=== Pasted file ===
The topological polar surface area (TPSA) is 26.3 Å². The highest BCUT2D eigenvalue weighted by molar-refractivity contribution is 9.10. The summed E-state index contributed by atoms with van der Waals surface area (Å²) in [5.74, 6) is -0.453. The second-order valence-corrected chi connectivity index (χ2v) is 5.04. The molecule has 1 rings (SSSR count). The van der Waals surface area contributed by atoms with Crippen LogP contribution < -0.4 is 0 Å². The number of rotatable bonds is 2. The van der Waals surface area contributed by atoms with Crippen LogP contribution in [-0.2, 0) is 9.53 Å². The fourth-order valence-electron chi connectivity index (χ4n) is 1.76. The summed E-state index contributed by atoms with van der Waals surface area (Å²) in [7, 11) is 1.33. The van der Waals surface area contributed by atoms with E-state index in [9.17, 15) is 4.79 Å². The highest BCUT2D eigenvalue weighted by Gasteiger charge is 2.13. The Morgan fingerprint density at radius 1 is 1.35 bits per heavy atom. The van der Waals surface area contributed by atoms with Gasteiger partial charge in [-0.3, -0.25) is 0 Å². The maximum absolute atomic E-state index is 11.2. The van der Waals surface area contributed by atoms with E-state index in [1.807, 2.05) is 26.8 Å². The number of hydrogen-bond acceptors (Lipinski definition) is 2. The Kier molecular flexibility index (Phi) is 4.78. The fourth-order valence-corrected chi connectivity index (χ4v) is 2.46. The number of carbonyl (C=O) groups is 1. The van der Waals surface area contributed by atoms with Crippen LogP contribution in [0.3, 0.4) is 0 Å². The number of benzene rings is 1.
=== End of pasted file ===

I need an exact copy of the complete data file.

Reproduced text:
The topological polar surface area (TPSA) is 26.3 Å². The highest BCUT2D eigenvalue weighted by molar-refractivity contribution is 9.10. The summed E-state index contributed by atoms with van der Waals surface area (Å²) in [5.74, 6) is -0.453. The second-order valence-corrected chi connectivity index (χ2v) is 5.04. The molecule has 1 rings (SSSR count). The van der Waals surface area contributed by atoms with Crippen LogP contribution < -0.4 is 0 Å². The number of rotatable bonds is 2. The van der Waals surface area contributed by atoms with Crippen LogP contribution in [-0.2, 0) is 9.53 Å². The fourth-order valence-electron chi connectivity index (χ4n) is 1.76. The summed E-state index contributed by atoms with van der Waals surface area (Å²) in [7, 11) is 1.33. The van der Waals surface area contributed by atoms with E-state index in [9.17, 15) is 4.79 Å². The highest BCUT2D eigenvalue weighted by Gasteiger charge is 2.13. The Morgan fingerprint density at radius 1 is 1.35 bits per heavy atom. The van der Waals surface area contributed by atoms with Gasteiger partial charge in [-0.3, -0.25) is 0 Å². The maximum absolute atomic E-state index is 11.2. The van der Waals surface area contributed by atoms with E-state index in [1.807, 2.05) is 26.8 Å². The number of hydrogen-bond acceptors (Lipinski definition) is 2. The Kier molecular flexibility index (Phi) is 4.78. The fourth-order valence-corrected chi connectivity index (χ4v) is 2.46. The number of carbonyl (C=O) groups is 1. The van der Waals surface area contributed by atoms with Crippen LogP contribution in [0.3, 0.4) is 0 Å². The number of benzene rings is 1.